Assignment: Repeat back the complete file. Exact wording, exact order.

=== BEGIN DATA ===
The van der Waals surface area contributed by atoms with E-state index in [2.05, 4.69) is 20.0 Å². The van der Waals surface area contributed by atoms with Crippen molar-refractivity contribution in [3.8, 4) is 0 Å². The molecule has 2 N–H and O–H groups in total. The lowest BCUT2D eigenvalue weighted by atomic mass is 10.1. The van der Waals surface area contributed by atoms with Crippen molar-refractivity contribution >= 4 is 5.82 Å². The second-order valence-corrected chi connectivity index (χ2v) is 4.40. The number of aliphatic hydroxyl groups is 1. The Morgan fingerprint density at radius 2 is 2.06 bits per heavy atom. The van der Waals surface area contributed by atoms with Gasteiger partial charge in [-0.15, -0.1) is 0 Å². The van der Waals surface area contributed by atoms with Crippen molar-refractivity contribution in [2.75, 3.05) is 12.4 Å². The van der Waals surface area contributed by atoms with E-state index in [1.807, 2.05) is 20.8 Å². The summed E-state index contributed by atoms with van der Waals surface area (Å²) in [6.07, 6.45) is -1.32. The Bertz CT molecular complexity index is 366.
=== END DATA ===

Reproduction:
The van der Waals surface area contributed by atoms with E-state index in [2.05, 4.69) is 20.0 Å². The van der Waals surface area contributed by atoms with Crippen molar-refractivity contribution in [3.8, 4) is 0 Å². The molecule has 2 N–H and O–H groups in total. The lowest BCUT2D eigenvalue weighted by atomic mass is 10.1. The van der Waals surface area contributed by atoms with Crippen molar-refractivity contribution >= 4 is 5.82 Å². The second-order valence-corrected chi connectivity index (χ2v) is 4.40. The number of aliphatic hydroxyl groups is 1. The Morgan fingerprint density at radius 2 is 2.06 bits per heavy atom. The van der Waals surface area contributed by atoms with Gasteiger partial charge in [-0.15, -0.1) is 0 Å². The van der Waals surface area contributed by atoms with Crippen molar-refractivity contribution in [2.75, 3.05) is 12.4 Å². The van der Waals surface area contributed by atoms with E-state index in [1.807, 2.05) is 20.8 Å². The summed E-state index contributed by atoms with van der Waals surface area (Å²) in [6.07, 6.45) is -1.32. The Bertz CT molecular complexity index is 366.